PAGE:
Almond Fennel Biscotti

Almond Fennel Biscotti | In Jennie's Kitchen

A few weeks ago I was at a friend’s house working, and wanted to leave a homemade baked treat as a surprise before I left. A quick scour of the cupboards, and some quick thinking led me to bake biscotti. When all was said and done, it left me wondering why I don’t bake biscotti more often. A few weeks later, I found myself at home, making these Almond Fennel Biscotti in my own kitchen.

Unlike the Chocolate & Dried Cranberry Biscotti I made at my friend’s house, this almond version is closer to the traditional cantuccini you see in stores carrying Italian specialty products, with one exception. 

I wanted to fancy them up a bit for the holidays, so I crushed some fennel seeds I collected and dried from my garden this past summer. If you want to use anise extract, you can give that a try instead. And you can certainly leave it out if you don’t like fennel.

Perhaps the reason I don’t make biscotti often is because they’re a twice baked cookie. The two step process only seems fussy when you think about. In reality, this is one of the easiest cookies to make from scratch. No special tools required as the dough is mixed by hand.

Almond Fennel Biscotti | In Jennie's Kitchen

You shape it into thick rectangles, bake them, let them cool slightly, just enough to handle them. The bricks of dough get cut into slices (a serrated knife works best for the job), and baked a second time to crisp up, and dry out the cookies.

Almond Fennel Biscotti | In Jennie's Kitchen

Since biscotti are meant to be hard “dunking” cookies, the harder they get the better, which is what happens as times goes by. These Almond Fennel Biscotti will keep for up to two months, though I imagine they’ll get eaten much faster. The sturdy nature of the cookie also makes them ideal for packaging and shipping to friends and family for the holidays.

Almond Fennel Biscotti | In Jennie's Kitchen

I use mason jars, and recycled glass jars like the one you see in the photo above (coincidentally, that’s an old jar from canned Italian peaches). The glass jar helps protect them during shipping, though a tin would work just as well, and probably cost less to ship. Feel free to get playful with this recipe. Swap out almonds for another nut—pistachios or hazelnuts would be great. Lemon thyme and nutmeg are nice, and different stand ins for the fennel, though you’ll need to determine the amounts based on your tastes. I can even see orange zest adding a refreshing flavor, and imagine dunking that in some espresso!

Almond Fennel Biscotti | In Jennie's Kitchen

Eight Years Ago: Homemade Hot Cocoa
Seven Years Ago: Peanut Butter Bon Bons, Crispy Potato Latkes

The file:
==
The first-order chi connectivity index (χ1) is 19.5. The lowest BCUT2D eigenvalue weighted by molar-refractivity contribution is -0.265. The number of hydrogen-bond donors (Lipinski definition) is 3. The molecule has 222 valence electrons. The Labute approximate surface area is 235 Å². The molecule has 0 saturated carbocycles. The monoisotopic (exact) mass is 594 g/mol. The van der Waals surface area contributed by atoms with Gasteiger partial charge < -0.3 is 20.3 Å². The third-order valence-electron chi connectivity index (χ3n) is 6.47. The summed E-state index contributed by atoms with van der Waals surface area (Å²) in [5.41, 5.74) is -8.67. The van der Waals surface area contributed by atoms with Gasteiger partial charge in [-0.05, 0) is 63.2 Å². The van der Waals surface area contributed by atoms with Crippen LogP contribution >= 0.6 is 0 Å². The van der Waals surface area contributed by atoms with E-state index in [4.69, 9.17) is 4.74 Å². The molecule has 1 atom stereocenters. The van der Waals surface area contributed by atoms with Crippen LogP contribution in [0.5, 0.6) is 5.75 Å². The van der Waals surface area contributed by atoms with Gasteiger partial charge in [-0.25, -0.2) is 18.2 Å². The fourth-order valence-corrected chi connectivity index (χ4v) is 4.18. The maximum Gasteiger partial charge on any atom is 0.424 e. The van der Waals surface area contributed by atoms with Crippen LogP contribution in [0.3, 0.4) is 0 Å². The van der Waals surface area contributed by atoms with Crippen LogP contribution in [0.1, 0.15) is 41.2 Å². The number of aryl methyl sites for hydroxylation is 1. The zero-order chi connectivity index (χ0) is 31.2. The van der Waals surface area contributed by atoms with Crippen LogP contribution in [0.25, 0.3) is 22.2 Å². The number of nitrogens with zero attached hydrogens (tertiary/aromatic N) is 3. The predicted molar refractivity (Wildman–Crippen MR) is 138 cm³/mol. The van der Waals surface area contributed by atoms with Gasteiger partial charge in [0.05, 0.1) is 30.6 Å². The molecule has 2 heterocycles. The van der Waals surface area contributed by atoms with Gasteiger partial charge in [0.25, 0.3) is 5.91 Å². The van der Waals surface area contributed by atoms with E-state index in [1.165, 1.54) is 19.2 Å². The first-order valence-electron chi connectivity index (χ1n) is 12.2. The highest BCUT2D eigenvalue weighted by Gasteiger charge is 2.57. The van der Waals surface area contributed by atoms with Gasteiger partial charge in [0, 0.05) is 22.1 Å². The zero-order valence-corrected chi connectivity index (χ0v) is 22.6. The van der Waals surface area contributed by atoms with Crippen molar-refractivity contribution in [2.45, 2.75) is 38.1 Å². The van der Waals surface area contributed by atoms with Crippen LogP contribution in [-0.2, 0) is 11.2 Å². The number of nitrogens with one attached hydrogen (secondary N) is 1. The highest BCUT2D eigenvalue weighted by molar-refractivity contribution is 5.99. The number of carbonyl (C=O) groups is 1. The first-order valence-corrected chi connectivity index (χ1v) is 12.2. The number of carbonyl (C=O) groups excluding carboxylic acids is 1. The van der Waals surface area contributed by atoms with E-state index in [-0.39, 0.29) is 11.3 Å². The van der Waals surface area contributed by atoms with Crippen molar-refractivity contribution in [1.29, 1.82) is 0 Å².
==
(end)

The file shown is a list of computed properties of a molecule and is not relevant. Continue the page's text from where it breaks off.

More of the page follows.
Six Years Ago: Chocolate Gingerbread Doughnuts
Five Years Ago: Homemade Eggnog
Four Years Ago: Crispy, Chewy Gingersnap Cookies, Candied Pecans
Three Years Ago: Gingerbread Chess Pie
Two Years Ago: Peppermint Fudge Brownies, Slow Cooker Lentil Soup, Gingerbread Scones
One Year Ago: Almond Milk Eggnog, Asian Vegetable Noodle Soup, Homemade Almond Paste (without egg whites)

Almond Fennel Biscotti

5.0 from 1 reviews
Prep time:
Cook time:
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Serves: Makes 60 | 5 dozen

Ingredients

  • 2 cups (280 grams) flour
  • 1 cup (200 grams) sugar
  • 1 teaspoon (6 grams) baking soda
  • ¼ teaspoon fine sea salt
  • Pinch ground cinnamon
  • ½ teaspoon fennel seeds, crushed fine
  • Generous handful (42 grams) whole, skin-on almond
  • Generous handful (35 grams) slivered almonds
  • 3 eggs, lightly beaten
  • ½ teaspoon vanilla extract

Instructions

  1. Preheat your oven to 350ºF (180ºC). Line a sheet pan with parchment paper.
  2. Combine the flour, sugar, baking soda, salt, cinnamon, and fennel in a deep bowl. Whisk to blend.
  3. Stir in the almonds.
  4. Reserve 1 tablespoon of egg in a small bowl. Add the remaining egg and vanilla to the flour mixture. Stir with a wooden spoon until just combined. Don’t worry that the dough looks dry. Using your hand, knead it a few minutes until it comes together (I promise it will, even if it seems finicky at first).
  5. Divide the dough into 4 equal pieces. Shape them into 5 ½-inch by 2-inch (14-cm by 5-cm) rectangles. Brush the loaves with the reserved beaten egg. Bake for 25 minutes. Remove tray from oven, and let biscotti rest for 10 minutes.
  6. Slice into ¼-inch to ½-inch thick cookies (a serrated knife is sometimes more helpful here). Transfer the biscotti back to the sheet pan, arranging them in a single layer. Bake for 15 minutes, turning halfway through, until cookies are dried out a bit.
  7. Transfer biscotti to a wire rack, and let cool completely before storing in an airtight tin. They’ll continue to harden as time goes by. These are a wonderfully, sturdy cookie that will keep for a couple of months, and perfect for shipping during the holidays.

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2 Comments

  • Gabrielle

    I am absolutely in LOVE with these biscotti–they are just the ones I have been seeking. The balance of flavors is perfect, and they are not too sweet. I cannot resist them in the morning with a first cup of tea, mid afternoon with a coffee, late at night dipped in vin santo… I actually considered taking a packet back out of a gift box because I liked them so much (I restrained myself!)
    I made a batch with half all purpose flour and half spelt flour and really enjoyed the earthiness it added.

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